With myriad industry efforts to accelerate study start-up times, one might think the process of hammering out contracts at the site level would now be speedier than, say, three years ago.
Wrong. The trends are worsening. According to a new study by consulting, benchmarking and analytics firm KMR Group, the time it takes to get a site contract approved averages five to six weeks—no faster than in 2006, the last time the group scrutinized the process.
Alex Lehrman, senior data analyst for KMR, says that that the firm undertook the new study, called the Site Contract Cycle Time Study, at the request of sponsor companies. They subscribe to KMR's services and contribute trial data to the firm's database. The same study had been done in 2006. “They were curious to see how cycle times had changed,” he says. Twelve medium to large pharma companies contributed their data. (Here's a list of all of KMR's clients, nearly all of which are the largest names in the industry.)
Oncology vs. Lipids
In all, KMR had access to several thousand contracts negotiated from 2006 through 2009, and looked at cycle time between the date the first draft of the contract was sent to the site and full execution of that contract.
The study also looked at contract time in various therapeutic areas. Not surprisingly, oncology-trial contracts took twice as long (2.6 months) to execute than lipid and metabolic trials (almost a month, or, specifically, 0.9 months). The study showed that it took longer to get contracts signed at hospitals and academic medical centers (2.3 months is the industry median) than at independent sites (almost a month).
According to KMR's Lyndsey McKay, the oncology contracts take longer as most such studies are undertaken at institutional sites. Also, there are often more patient-related complications that can affect the contract cycle time, she says. This creates a double-whammy effect for oncology-trial contracts.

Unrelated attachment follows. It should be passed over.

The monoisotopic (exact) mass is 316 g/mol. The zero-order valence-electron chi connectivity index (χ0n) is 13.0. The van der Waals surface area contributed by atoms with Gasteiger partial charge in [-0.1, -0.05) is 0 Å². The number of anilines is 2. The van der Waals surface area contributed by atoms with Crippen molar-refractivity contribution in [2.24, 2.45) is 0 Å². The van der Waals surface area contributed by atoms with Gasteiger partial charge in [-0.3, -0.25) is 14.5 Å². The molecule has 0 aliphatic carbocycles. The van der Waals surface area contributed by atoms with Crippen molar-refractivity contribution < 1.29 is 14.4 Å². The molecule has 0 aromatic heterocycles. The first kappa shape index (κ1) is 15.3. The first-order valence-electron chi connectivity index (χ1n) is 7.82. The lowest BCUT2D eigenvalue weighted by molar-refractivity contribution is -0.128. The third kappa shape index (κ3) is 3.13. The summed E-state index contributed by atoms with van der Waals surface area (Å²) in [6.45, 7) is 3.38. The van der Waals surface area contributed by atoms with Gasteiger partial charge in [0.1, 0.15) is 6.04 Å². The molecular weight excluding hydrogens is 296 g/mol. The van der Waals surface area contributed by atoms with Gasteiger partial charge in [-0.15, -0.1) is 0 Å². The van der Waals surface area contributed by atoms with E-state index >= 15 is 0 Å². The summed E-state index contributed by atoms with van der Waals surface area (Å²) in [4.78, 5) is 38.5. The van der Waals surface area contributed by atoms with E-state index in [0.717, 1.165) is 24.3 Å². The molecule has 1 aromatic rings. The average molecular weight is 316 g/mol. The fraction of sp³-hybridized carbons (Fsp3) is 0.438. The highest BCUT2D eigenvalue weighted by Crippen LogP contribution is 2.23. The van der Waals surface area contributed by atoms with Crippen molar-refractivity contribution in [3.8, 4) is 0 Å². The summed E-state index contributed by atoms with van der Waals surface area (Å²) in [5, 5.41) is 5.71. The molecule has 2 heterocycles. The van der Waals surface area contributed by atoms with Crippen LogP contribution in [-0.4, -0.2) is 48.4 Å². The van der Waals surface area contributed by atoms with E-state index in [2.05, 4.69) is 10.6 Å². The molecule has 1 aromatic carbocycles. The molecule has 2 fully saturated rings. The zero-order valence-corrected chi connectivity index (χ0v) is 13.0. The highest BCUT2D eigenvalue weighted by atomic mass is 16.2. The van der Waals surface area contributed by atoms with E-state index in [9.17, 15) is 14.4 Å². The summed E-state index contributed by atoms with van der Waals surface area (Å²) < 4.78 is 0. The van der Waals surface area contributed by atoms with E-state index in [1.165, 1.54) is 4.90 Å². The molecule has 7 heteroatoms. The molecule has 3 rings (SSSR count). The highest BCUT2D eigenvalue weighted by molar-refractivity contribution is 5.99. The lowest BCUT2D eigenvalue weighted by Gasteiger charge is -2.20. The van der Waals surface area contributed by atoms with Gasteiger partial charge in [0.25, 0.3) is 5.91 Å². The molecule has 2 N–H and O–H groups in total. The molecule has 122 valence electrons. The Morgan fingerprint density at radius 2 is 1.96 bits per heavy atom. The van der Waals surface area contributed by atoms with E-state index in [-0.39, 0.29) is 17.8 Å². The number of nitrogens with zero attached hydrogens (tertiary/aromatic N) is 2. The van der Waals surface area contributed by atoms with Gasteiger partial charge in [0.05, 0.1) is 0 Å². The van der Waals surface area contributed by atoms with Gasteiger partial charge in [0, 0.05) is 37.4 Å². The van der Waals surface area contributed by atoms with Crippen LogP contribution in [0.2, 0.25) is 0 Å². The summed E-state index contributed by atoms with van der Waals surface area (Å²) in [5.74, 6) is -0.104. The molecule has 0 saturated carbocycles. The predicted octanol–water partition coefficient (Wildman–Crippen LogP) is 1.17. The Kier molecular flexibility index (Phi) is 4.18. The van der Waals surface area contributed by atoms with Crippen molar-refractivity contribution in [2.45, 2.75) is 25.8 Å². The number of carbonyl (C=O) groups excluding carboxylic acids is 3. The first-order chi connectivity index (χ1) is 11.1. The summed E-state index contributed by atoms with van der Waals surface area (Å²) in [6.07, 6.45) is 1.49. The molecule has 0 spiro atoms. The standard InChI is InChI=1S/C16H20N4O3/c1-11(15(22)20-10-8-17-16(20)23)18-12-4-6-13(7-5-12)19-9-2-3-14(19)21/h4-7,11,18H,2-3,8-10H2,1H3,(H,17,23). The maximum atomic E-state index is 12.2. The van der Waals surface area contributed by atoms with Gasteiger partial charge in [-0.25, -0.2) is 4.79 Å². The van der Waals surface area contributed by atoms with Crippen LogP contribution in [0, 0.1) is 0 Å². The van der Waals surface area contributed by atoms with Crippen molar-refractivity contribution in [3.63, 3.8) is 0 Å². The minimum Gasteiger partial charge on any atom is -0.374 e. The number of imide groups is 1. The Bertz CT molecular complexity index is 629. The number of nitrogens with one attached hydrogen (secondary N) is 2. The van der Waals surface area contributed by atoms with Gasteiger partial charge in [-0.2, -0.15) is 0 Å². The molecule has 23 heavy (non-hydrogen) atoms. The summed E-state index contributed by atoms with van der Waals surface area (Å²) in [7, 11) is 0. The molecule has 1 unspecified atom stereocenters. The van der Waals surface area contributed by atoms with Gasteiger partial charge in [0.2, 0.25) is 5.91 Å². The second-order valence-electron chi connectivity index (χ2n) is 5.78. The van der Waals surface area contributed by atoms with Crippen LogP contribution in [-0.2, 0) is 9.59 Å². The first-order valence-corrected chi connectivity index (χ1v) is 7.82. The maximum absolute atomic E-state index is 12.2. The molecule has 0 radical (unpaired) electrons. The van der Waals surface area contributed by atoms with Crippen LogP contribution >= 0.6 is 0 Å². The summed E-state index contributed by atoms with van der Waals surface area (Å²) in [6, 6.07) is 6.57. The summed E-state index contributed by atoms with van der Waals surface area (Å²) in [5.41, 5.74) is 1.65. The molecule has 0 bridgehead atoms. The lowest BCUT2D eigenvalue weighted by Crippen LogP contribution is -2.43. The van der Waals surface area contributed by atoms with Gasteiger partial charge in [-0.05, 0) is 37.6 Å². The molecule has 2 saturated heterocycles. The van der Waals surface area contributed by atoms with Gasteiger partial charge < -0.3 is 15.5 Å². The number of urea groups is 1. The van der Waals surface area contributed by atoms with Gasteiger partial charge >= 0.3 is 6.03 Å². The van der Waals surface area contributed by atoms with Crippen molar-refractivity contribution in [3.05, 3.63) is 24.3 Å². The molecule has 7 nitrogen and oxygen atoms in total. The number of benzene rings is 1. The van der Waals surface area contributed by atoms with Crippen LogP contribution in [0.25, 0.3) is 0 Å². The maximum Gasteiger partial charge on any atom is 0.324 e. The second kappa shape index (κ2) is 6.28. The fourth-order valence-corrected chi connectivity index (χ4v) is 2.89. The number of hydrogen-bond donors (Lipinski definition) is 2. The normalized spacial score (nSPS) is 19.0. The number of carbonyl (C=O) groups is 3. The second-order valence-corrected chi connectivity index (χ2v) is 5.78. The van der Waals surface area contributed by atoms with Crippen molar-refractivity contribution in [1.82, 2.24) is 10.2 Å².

Larger institutions also had more variance in how long a contract took to execute and wrap up than independent sites did. Geography played a role, too; institutional sites in the Northeast and Midwest were slower with their contracts than those in other regions in the U.S. (KMR did not include contracts at sites outside the U.S.)
But therapeutic area, site size and culture, and geographic region didn't drive all the differences; the sponsors themselves accounted for some of the variation. Lehrman says there are considerable differences in contract-execution times between pharma companies, with some showing consistently better performance. And that could be extrapolated out to the companies' other operations, he says. “The companies that were faster in this area were faster across the board,” says Lehrman.
Is KMR naming names? Of course not; it has to keep subscribers happy and anonymous.
Copies of the study are only available to KMR subscribers. The Chicago-based firm was founded in 1991 as a management consulting firm for the drug development industry. Its main focus was process improvement. But soon the principals realized that better benchmarking was needed to bring about better process improvement. KMR's benchmarking efforts have accounted for most of the firm's work since 1995. Here is a story we wrote last fall about another site-oriented KMR study.
—by Suz Redfearnd9A2t49mkex